I could just say that Dishonored is a combination of Assassin’s Creed and BioShock and call it a day. But there’s something more about the Arkane Studios title, something that only comes to mind when you’re playing: This is more than a game, it’s an experience.
Let’s get one thing out of the way to start off. The story won’t be winning any awards for compelling narrative. You’re out to clear your name and kill a bunch of people along the way. Yes, that does sound quite familiar to a lot of things out there. But this isn’t a game you’re playing for its story. Dishonored may be about revenge, but it’s how you go about this revenge. Do you decide that you’re a complete badass and kill everything in sight? Do you walk through the shadows and keep everyone unaware of your presence? Do you summon a swarm of rats to do your dirty work? Games are becoming more and more about the choices you make having an impact on both the world around you and how things end. This time around, your choices do carry weight.
Back at E3, we were shown two examples of how to progress through a level: the stealth-based way, where we never directly killed someone, making the deaths of our targets complete accidents, and the way that involving our sword entering dozens of throats. This is where choice first becomes relevant: How is the game played?
It doesn’t stop there, as the actions we take will carry consequences in future missions. Were your actions noticed? City defenses will be strictly vamped up, making future missions harder. This isn’t some sort of choice as to where you get the power up that shoots fireballs or snowflakes, or whether you go left or right. Your actions don’t just effect the next five minutes of the game, but the next five hours as well.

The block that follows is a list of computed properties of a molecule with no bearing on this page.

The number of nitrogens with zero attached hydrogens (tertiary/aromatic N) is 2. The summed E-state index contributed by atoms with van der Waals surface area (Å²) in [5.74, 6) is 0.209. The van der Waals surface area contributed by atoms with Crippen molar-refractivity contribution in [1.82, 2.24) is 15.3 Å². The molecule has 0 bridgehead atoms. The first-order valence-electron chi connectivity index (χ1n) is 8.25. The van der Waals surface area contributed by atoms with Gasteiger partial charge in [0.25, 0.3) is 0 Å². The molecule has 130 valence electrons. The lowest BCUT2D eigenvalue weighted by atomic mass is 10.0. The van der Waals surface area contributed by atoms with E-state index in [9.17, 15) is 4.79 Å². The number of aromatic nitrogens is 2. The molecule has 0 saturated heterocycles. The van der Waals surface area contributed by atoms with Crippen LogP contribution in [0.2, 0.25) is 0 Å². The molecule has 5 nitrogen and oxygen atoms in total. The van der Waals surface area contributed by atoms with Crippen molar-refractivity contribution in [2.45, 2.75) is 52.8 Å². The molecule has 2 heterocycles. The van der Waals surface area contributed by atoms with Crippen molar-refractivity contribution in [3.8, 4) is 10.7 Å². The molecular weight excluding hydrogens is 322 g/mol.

Of course, none of this would matter if Dishonored wasn’t any fun. And Dishonored is fun. You know the thrills you got from jumping off ledges and silently assassinating targets in Assassin’s Creed? The joy from mixing plasmids and weaponry to take down a Big Daddy in BioShock? The tension as you sneak past enemies in Splinter Cell and Metal Gear Solid? The thrill when you take out other drivers in Burnout? Okay, well, that last one might be a bit of a stretch.
Still, it never feels like Arkane is borrowing mechanics from other games; Corvo, our assassin and lead character, is instead thrown into an environment, given toys, and told to “wing it.” For the record, “wing it” means “explore your area, choke out some guards, rig traps, and slit throats.” You know, typical assassin winging it.
Perhaps the biggest selling point, beyond the combat, is the exploration. There won’t be any climbing towers, buildings, or view points, but there’s still plenty of exploration. In order to power up your abilities, you’ll need to seek out runes. You’ll discover runes hidden throughout the levels, and I’d be lying if I didn’t say I’ve replayed levels to find more runes. While it’s not as fun as, say, scaling buildings as Altaïr, it’s a necessity to help progress your character that I honestly don’t mind doing. Does it seem like a bunch of fetch quests? Sure. Does it help me find new paths to eliminate targets? You bet, and that’s why it’s enjoyable.
Enjoyable. That’s what Dishonored is. When you look at the sum of its parts, it’s nothing terribly new as gameplay mechanics go. The story is formulaic. While the watercolor-esque visuals are great to look at, they’re not the prettiest we’ve seen this generation. But the negatives, which are few and far between, are far outshined by the game’s allure. Go pick it up, throw it in your console, and have at it any way you’d like. It’s likely the best gaming purchase you’ll make this year.